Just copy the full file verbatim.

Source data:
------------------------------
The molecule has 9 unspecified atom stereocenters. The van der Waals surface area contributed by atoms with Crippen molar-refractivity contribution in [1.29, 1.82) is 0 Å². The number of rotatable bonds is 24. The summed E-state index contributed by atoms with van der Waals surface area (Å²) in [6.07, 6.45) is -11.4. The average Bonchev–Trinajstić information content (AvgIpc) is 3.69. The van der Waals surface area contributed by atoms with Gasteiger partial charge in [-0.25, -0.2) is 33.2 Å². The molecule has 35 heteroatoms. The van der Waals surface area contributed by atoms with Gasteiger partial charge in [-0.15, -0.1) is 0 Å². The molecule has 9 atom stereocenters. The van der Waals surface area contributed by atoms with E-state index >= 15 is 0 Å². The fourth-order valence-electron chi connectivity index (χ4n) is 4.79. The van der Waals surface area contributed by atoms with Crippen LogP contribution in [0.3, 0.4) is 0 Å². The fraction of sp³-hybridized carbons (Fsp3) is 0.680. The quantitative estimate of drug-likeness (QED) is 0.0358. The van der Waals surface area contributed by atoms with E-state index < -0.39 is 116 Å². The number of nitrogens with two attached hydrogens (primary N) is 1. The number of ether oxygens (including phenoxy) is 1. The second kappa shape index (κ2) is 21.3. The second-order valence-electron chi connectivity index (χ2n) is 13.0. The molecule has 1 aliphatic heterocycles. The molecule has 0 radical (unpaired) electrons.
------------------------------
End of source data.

The molecule has 9 unspecified atom stereocenters. The van der Waals surface area contributed by atoms with Crippen molar-refractivity contribution in [1.29, 1.82) is 0 Å². The number of rotatable bonds is 24. The summed E-state index contributed by atoms with van der Waals surface area (Å²) in [6.07, 6.45) is -11.4. The average Bonchev–Trinajstić information content (AvgIpc) is 3.69. The van der Waals surface area contributed by atoms with Gasteiger partial charge in [-0.25, -0.2) is 33.2 Å². The molecule has 35 heteroatoms. The van der Waals surface area contributed by atoms with Gasteiger partial charge in [-0.15, -0.1) is 0 Å². The molecule has 9 atom stereocenters. The van der Waals surface area contributed by atoms with E-state index >= 15 is 0 Å². The fourth-order valence-electron chi connectivity index (χ4n) is 4.79. The van der Waals surface area contributed by atoms with Crippen LogP contribution in [0.3, 0.4) is 0 Å². The fraction of sp³-hybridized carbons (Fsp3) is 0.680. The quantitative estimate of drug-likeness (QED) is 0.0358. The van der Waals surface area contributed by atoms with E-state index < -0.39 is 116 Å². The number of nitrogens with two attached hydrogens (primary N) is 1. The number of ether oxygens (including phenoxy) is 1. The second kappa shape index (κ2) is 21.3. The second-order valence-electron chi connectivity index (χ2n) is 13.0. The molecule has 1 aliphatic heterocycles. The molecule has 0 radical (unpaired) electrons.